Some good ideas for using just a tiny fraction of those surpluses

With housing associations surpluses flying through the roof – the 15 biggest London associations recording more than £1 billion for the first time – this is a good moment to consider what more these huge organisations with their huge surpluses (and often huge salaries) could do to support some of the poorest people on earth. Here are two different possibilities where a tiny, almost unnoticeable, fraction of the surplus would go a long way and do a lot of good.

Homeless International was founded by housing associations in 1987 and the bulk of its support has come from the housing sector. The organisation works to transform slums across the developing world: one billion people live in slums and HI supports slum dwellers to tackle the challenges of housing and basic services in their communities. Homeless International’s method of working is to promote community–led and sustainable development through local partners. It operates in many countries including the Philippines, Sri Lanka, Zambia and Zimbabwe.

One billion people live in slums

One billion people live in slums

Donation is made easy through the membership process of the National Housing Federation. One way associations could support HI is by participating in its guarantee fund, which uses deposits and donations to help partners operating around the world access bigger loans from financial institutions. Many more associations could take part. It is also easy to involve staff in fundraising for HI, see their staff page.

On a smaller scale, a well-established project with a long connection with the UK housing sector works in Masaya, Nicaragua, to provide solar energy to small and isolated communities that have never had electricity before.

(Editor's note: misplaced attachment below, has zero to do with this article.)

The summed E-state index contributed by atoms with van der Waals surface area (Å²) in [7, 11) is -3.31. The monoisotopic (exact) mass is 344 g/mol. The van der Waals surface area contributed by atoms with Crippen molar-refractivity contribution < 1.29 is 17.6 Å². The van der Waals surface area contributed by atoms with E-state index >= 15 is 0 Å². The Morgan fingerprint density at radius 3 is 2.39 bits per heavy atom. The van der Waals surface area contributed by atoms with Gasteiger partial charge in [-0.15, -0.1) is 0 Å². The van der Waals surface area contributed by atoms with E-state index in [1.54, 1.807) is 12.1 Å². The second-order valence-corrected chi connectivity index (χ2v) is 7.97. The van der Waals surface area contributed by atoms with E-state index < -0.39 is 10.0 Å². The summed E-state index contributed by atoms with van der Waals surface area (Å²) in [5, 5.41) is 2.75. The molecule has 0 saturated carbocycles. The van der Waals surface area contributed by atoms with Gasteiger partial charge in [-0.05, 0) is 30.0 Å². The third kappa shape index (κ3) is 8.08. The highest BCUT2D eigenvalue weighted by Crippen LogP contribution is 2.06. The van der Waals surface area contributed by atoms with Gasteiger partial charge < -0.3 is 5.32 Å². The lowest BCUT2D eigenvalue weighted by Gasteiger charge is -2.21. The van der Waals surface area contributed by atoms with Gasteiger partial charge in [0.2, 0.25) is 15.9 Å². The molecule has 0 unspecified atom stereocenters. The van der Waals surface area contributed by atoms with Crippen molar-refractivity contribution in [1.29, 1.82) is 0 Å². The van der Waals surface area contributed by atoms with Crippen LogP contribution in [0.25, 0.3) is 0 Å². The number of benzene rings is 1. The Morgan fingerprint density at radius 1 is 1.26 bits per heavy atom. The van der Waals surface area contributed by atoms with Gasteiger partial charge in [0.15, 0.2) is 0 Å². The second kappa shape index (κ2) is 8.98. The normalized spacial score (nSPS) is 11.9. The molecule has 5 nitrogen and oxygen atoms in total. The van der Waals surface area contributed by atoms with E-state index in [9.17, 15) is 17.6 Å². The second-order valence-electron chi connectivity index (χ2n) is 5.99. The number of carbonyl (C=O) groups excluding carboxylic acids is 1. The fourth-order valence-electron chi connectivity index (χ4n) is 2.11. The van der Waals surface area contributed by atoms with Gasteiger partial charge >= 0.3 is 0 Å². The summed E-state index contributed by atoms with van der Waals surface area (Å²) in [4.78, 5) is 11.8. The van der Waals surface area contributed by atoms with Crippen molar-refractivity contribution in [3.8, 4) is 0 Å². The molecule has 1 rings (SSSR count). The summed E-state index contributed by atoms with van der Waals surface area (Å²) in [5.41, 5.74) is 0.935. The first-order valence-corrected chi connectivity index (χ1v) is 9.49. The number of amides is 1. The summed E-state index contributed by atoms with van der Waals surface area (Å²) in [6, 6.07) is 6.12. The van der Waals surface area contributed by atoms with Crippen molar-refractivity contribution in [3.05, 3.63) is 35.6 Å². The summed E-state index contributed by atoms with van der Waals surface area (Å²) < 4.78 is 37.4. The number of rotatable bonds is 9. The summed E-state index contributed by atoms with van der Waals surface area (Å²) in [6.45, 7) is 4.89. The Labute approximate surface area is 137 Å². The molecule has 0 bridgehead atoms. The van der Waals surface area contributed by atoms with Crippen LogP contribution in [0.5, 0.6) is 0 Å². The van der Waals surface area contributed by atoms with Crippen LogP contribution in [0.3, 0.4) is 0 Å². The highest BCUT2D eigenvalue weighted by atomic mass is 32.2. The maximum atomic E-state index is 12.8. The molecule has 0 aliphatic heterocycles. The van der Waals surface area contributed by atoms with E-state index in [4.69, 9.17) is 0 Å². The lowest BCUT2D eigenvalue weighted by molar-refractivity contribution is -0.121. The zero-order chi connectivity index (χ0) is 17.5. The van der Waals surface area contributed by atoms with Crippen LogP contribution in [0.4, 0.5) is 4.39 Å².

One of the homes provided with solar electricity near Masaya, Nicaragua

One of the homes provided with solar electricity near Masaya, Nicaragua

Project Sun’ is financed by donations from housing associations in the UK, charities and individual donors, and operates through a revolving fund which has a high level of repayment (70-80%). It was once the beneficiary of the Chartered Institute of Housing’s Presidential Appeal and has been backed by organisations such as Midland Heart, Places for People, Southern Housing, Cairn Housing Association, LHA-ASRA, New Leaf and the Longhurst Group. Donations can be made to the project through Leicester Masaya Link Group, which runs various town twinning projects. They are looking to partner with more UK charities willing to make loans for onward lending to households who need electricity. More reports on projects in Nicaragua can be found on John Perry’s excellent Two Worlds blog.

The housing sector has an excellent record of support for projects such as these. But much more could be done and at little cost.

So, if you count your surpluses in many tens of millions, these are only two good suggestions for making a tiny fraction of the money work really hard for some of the poorest people on earth.

Advertisements
This entry was posted in Uncategorized. Bookmark the permalink.

One Response to Some good ideas for using just a tiny fraction of those surpluses

  1. suelukes says:

    Another suggestion (I must emphasise that this is to add to those above, not to replace!): providing homes for those destitute in the UK. A small number of associations do this, there are some excellent projects desperate for accommodation, and for many associations a simple way of responding to their mission to provide housing for those in need. Contact Praxis http://www.praxis.org.uk who are currently running one project and also coordinating some research into the best models. Or NACCOM http://naccom.org.uk/ who coordinate all projects nationally

Leave a Reply

Fill in your details below or click an icon to log in:

WordPress.com Logo

You are commenting using your WordPress.com account. Log Out / Change )

Twitter picture

You are commenting using your Twitter account. Log Out / Change )

Facebook photo

You are commenting using your Facebook account. Log Out / Change )

Google+ photo

You are commenting using your Google+ account. Log Out / Change )

Connecting to %s